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Illuminating the Heart--and Helping it to Beat

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In this illustration, the “optrode” at left delivers blue light to the heart via a fiber-optic tip. In the enlargement at right, a heart cell (large red oval) contains an implanted light-sensitive “opsin” protein (blue oval) that works alongside the heart’s own proteins (yellow ovals). Graphic by Patrick M. Boyle.

September 23, 2013

The treatment is familiar to anyone who’s watched a medical drama: A person’s heart stops beating, and caregivers use a defibrillator to deliver an electric shock to bring it back.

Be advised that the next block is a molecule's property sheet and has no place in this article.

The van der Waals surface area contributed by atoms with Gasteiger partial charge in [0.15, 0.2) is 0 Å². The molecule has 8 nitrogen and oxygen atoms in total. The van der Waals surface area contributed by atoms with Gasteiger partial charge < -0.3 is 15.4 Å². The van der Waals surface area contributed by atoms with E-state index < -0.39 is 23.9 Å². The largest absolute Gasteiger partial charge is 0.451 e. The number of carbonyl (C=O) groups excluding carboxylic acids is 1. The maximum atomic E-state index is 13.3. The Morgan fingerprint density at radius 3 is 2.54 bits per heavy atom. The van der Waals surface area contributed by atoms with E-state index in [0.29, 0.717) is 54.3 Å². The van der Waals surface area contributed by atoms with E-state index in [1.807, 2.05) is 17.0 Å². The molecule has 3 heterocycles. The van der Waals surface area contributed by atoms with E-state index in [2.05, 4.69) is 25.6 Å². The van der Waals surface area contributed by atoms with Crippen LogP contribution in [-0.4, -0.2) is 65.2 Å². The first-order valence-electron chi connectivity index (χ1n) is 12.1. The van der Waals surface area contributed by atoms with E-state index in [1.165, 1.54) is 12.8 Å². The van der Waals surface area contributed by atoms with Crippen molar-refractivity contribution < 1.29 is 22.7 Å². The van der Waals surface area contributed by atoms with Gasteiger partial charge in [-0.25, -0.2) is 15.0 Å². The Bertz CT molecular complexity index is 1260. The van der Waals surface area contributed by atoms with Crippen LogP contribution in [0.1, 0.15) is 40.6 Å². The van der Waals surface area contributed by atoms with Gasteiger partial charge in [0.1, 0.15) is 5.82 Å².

But the electricity can cause tissue damage and pain.  So, a team at Johns Hopkins is investigating how they might replace electricity with light. This involves the field of optogenetics, which is only about a decade old. 

The idea is that  light-responsive proteins called opsins will be inserted into cells. When exposed to light, these proteins become allow an electric charge to come through.  Scientists envision the opsins being inserted ahead of time in people with arrhythmia, which is an irregular heartbeat, and then being activated when needed.  Right now, this is being done virtually—on a heart that "beats" inside a computer.

We talk with Natalia Trayanova, the Murray B. Sachs Professor of Biomedical Engineering at Johns Hopkins, and Patrick Boyle, a postdoctoral fellow in the lab. Their research was published in the journal Nature Communications last month.  

 You can read the full paper here.




 E-mail: mdmorning@wypr.org

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